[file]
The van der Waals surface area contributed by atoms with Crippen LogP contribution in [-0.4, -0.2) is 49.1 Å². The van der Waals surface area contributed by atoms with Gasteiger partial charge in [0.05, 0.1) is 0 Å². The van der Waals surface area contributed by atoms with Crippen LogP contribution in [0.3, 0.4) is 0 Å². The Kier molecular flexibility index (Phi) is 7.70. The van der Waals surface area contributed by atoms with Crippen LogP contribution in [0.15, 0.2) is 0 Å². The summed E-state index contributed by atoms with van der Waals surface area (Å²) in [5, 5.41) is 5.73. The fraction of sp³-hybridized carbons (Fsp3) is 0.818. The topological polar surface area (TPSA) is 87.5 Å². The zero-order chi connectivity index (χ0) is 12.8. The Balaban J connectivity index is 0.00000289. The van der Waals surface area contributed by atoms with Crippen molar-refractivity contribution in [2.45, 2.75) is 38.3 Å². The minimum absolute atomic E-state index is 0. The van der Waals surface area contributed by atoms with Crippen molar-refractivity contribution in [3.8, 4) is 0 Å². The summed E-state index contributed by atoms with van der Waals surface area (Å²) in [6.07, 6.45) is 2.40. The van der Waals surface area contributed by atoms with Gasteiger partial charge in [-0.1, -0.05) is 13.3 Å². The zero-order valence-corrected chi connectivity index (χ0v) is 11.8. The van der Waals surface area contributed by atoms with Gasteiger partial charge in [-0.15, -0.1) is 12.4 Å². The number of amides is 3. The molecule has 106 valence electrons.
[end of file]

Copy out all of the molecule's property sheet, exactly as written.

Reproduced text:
The van der Waals surface area contributed by atoms with Crippen LogP contribution in [-0.4, -0.2) is 49.1 Å². The van der Waals surface area contributed by atoms with Gasteiger partial charge in [0.05, 0.1) is 0 Å². The van der Waals surface area contributed by atoms with Crippen LogP contribution in [0.3, 0.4) is 0 Å². The Kier molecular flexibility index (Phi) is 7.70. The van der Waals surface area contributed by atoms with Crippen LogP contribution in [0.15, 0.2) is 0 Å². The summed E-state index contributed by atoms with van der Waals surface area (Å²) in [5, 5.41) is 5.73. The fraction of sp³-hybridized carbons (Fsp3) is 0.818. The topological polar surface area (TPSA) is 87.5 Å². The zero-order chi connectivity index (χ0) is 12.8. The Balaban J connectivity index is 0.00000289. The van der Waals surface area contributed by atoms with Crippen molar-refractivity contribution in [2.45, 2.75) is 38.3 Å². The minimum absolute atomic E-state index is 0. The van der Waals surface area contributed by atoms with Crippen molar-refractivity contribution in [3.8, 4) is 0 Å². The summed E-state index contributed by atoms with van der Waals surface area (Å²) in [6.07, 6.45) is 2.40. The van der Waals surface area contributed by atoms with Gasteiger partial charge in [-0.1, -0.05) is 13.3 Å². The zero-order valence-corrected chi connectivity index (χ0v) is 11.8. The van der Waals surface area contributed by atoms with Gasteiger partial charge in [-0.15, -0.1) is 12.4 Å². The number of amides is 3. The molecule has 106 valence electrons.